Institute for the Study of Labor (IZA) [University of Bonn, Germany]: "A Dynamic Analysis of the Demand for Health Insurance and Health Care," by Jonneke Bolhaar, Maarten Lindeboom, Bas van der Klaauw (Discussion Paper 3698, September 2008, .pdf format, 50p.). Links to an abstract and full text are available at:


Institute for Research and Information in Health Economics (IRDES) [Paris, France]:

A. "Comparability of Health Care - Responsiveness in Europe - Using anchoring vignettes from SHARE," by Nicolas Sirven, Brigitte Santos-Eggimann, and Jacques Spagnoli (WP 15, September 2008, .pdf format, 15p.).


The aim of this paper is to measure and to correct for the potential incomparability of responses to the SHARE survey on health care responsiveness. A parametric approach based on the use of anchoring vignettes is applied to cross-sectional data (2006-07) in ten European countries. More than 6,000 respondents aged 50 years old and over were asked to assess the quality of health care responsiveness in three domains: waiting time for medical treatment, quality of the conditions in visited health facilities, and communication and involvement in decisions about the treatment. Chopit models estimates suggest that reporting heterogenity is influenced by both individual (socio-economic, health) and national characteristics. Although correction for differential item functioning does not considerably modify countries ranking after controlling for the usual covariates, about two thirds of the respondents' self-assessments have been re-scaled in each domain. Our results suggest that reporting heterogenity tends to overestimate health care responsiveness for 'time to wait for treatment', whereas it seems to underestimate people's self-assessment in the two other domains.

B. "Drug price setting and regulation in France," by Nathalie Grandfils (WP 16, September 2008, .pdf format, 24p.).


In France, drug prices have historically been regulated but approaches to setting and regulating prices have been evolving in recent years. In 2003, the prices of new outpatient drugs, which had hitherto been entirely regulated, were semi-liberalised, with drug companies setting prices in line with those in neighbouring countries; and in parallel with this in 2004, the prices of expensive drugs and/or drugs qualifying for reassignment must now also be set in line with European prices. In addition to this, price/volume regulation has recently been introduced. This document describes the price setting rules applicable to each drug category and discusses different measures for regulating drug price, particularly the conventional policies implemented under successive framework agreements. The regulatory path for medicines and the different actors involved are presented in an Appendix.

C. "Impact of health care system on socieconomic inequalities in doctor use," by Zeynep Or, Florence Jusot, and Engin Yilmaz (WP 17, September 2008, .pdf format, 22p.).


This study examines the impact of health system characteristics on social inequities in health care use in Europe, using data from national surveys in 13 European countries. Multilevel logistic regression models are estimated to separate the individual level determinants of generalist and specialist use from the health system level and country specific factors. The results suggest that beyond the division between public and private funding and cost-sharing arrangements in health system, the role given to the general practitioners and/or the organization of the primary care might be essential for reducing social inequities in health care utilisation.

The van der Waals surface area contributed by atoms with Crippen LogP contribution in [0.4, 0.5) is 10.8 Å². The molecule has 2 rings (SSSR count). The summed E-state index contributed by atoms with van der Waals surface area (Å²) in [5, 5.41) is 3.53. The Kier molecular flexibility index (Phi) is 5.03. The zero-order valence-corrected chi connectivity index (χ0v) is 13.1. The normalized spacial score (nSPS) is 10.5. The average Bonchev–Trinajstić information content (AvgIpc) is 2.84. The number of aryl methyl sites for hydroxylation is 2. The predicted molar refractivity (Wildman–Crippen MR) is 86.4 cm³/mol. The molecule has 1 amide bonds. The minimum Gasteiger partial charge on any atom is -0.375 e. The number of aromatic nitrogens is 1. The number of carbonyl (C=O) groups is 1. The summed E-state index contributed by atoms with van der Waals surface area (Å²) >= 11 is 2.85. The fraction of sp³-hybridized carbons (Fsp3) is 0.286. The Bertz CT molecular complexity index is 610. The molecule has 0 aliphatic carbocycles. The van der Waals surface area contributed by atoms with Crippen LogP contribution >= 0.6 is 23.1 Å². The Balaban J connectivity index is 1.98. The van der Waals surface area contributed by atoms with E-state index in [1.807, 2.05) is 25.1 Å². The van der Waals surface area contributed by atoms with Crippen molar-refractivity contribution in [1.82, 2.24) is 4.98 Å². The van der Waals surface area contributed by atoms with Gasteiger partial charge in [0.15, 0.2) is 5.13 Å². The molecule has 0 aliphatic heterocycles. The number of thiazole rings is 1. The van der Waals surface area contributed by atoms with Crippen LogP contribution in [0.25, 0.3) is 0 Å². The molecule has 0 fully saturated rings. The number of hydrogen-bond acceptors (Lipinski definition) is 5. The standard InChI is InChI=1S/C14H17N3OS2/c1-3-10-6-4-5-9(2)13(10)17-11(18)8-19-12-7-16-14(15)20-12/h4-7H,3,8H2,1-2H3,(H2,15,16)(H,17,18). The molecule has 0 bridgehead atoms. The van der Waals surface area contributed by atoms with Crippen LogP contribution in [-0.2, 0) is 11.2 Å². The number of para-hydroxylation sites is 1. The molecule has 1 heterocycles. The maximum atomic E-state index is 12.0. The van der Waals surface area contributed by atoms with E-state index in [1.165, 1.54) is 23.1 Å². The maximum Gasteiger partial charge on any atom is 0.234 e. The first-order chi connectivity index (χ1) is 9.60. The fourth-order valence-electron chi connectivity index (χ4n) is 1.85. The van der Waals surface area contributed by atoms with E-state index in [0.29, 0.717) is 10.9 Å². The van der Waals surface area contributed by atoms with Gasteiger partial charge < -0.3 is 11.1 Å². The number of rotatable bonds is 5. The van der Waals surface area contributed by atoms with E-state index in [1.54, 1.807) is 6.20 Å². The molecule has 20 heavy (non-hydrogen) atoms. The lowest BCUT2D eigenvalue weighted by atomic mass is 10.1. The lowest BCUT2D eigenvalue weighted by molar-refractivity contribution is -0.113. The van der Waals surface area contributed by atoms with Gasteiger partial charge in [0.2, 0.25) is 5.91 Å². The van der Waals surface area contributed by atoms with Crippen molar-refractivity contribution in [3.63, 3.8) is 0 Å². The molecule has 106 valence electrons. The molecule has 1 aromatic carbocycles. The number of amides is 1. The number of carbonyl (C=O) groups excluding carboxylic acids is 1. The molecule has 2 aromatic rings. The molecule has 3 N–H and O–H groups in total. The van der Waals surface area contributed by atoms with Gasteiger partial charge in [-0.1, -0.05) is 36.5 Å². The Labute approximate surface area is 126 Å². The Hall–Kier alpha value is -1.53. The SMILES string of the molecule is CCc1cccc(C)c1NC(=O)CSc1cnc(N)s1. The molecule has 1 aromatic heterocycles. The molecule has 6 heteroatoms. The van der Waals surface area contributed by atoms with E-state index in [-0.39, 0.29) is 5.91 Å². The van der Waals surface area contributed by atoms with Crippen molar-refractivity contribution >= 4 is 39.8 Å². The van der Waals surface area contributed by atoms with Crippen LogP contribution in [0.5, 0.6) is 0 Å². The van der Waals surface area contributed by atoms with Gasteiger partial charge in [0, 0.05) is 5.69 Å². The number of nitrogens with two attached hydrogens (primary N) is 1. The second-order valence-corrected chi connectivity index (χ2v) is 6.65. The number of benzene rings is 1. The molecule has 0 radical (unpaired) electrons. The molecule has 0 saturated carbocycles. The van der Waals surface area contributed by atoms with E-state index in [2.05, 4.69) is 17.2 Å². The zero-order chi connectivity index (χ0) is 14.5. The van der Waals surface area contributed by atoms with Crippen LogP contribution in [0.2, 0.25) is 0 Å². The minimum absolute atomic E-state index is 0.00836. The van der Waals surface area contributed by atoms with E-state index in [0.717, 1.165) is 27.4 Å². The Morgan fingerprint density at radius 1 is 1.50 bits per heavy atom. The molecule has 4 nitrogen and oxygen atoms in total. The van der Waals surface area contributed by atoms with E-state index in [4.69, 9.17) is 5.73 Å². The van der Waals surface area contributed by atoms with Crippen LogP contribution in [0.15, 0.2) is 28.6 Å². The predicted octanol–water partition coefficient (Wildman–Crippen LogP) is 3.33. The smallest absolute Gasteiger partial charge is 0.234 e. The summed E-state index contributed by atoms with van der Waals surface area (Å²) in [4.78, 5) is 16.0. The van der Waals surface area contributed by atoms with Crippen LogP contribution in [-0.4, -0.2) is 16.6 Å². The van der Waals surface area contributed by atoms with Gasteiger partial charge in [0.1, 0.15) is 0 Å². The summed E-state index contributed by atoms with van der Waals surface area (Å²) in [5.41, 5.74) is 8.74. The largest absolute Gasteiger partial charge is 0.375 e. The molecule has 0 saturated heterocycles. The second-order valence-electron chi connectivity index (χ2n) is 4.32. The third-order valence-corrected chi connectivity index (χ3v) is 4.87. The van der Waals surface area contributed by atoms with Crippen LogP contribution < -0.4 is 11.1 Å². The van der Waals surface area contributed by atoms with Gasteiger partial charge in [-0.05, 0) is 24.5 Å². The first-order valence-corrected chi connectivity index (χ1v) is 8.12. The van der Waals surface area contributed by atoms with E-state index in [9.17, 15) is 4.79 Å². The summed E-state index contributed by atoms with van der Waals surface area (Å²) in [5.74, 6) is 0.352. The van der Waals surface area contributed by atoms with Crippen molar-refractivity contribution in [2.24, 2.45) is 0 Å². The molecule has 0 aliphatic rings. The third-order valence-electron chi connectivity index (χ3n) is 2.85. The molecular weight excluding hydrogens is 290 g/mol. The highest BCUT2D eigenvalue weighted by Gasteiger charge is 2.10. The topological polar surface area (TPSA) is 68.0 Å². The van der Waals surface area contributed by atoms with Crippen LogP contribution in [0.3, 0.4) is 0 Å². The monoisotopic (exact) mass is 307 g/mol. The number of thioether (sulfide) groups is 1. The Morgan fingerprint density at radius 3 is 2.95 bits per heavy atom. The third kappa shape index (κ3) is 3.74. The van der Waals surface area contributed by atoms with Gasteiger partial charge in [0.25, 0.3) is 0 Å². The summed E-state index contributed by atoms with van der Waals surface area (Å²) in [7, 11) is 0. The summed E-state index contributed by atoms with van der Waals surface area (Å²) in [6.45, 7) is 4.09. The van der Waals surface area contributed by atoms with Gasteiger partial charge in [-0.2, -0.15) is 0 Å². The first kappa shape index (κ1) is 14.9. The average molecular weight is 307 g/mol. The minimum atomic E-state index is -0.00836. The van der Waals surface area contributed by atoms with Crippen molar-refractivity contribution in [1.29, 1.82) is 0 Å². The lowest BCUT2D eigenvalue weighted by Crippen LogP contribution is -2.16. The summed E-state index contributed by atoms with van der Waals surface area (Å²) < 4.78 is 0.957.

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JOURNAL TABLES OF CONTENTS (check your library for availability):

American Journal of Public Health (Vol. 98, No. 10, October 2008). Note: Full electronic text of this journal is available in the ProQuest Research Library and the EBSCO Host Academic Search Elite Database. Check your library for the availability of these databases and this issue.

Journal of Environmental and Occupational Medicine (Vol. 50, No.9, September 2008).

Medical Care Research and Review (Vol. 65, No. 5, October 2008). Note: Full electronic text of this journal is available in the ProQuest Research Library. Check your library for the availability of this database and this issue.

Public Health (Vol. 122, No. 10, October 2008).

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US National Institutes of Health: "Research on Emergency Medical Services for Children (R01)" (PAR-08-261, reissue of PA-07-269. Eunice Kennedy Shriver National Institute of Child Health and Human Development, in conjunction with two other agencies, Sep. 8, 2008). For more information see:

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EMPLOYMENT OPPORTUNITIES: Academy Health updated its listings through Sep. 16, 2008.

------------------------------------------------------------------------- AgeWork has updated its employment page with listings through Sep. 14, 2008.


American Statistical Association: ASA has updated its employment page with listings through Sep. 16, 2008.

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Inter-University Consortium for Political and Social Research: ICPSR at he University of Michigan released several new datasets as of Sep. 1, 2008, which may be of interest to Health researchers. Note: Some ICPSR studies are available only to ICPSR member institutions. To find out whether your organization is a member, and whether or not it supports ICPSR Direct downloading, see:

New and updated data:

All new and updated data in the last 90 days can be found at:


UK Data Archive (Essex University, Colchester, UK): The UK Data Archive has recently added the following datasets to its holdings. Note: There maybe charges or licensing requirements on holdings of the UK Data Archive. For more information see:

For new data or new editions of new data in the last month:

and pick "1 month" for either.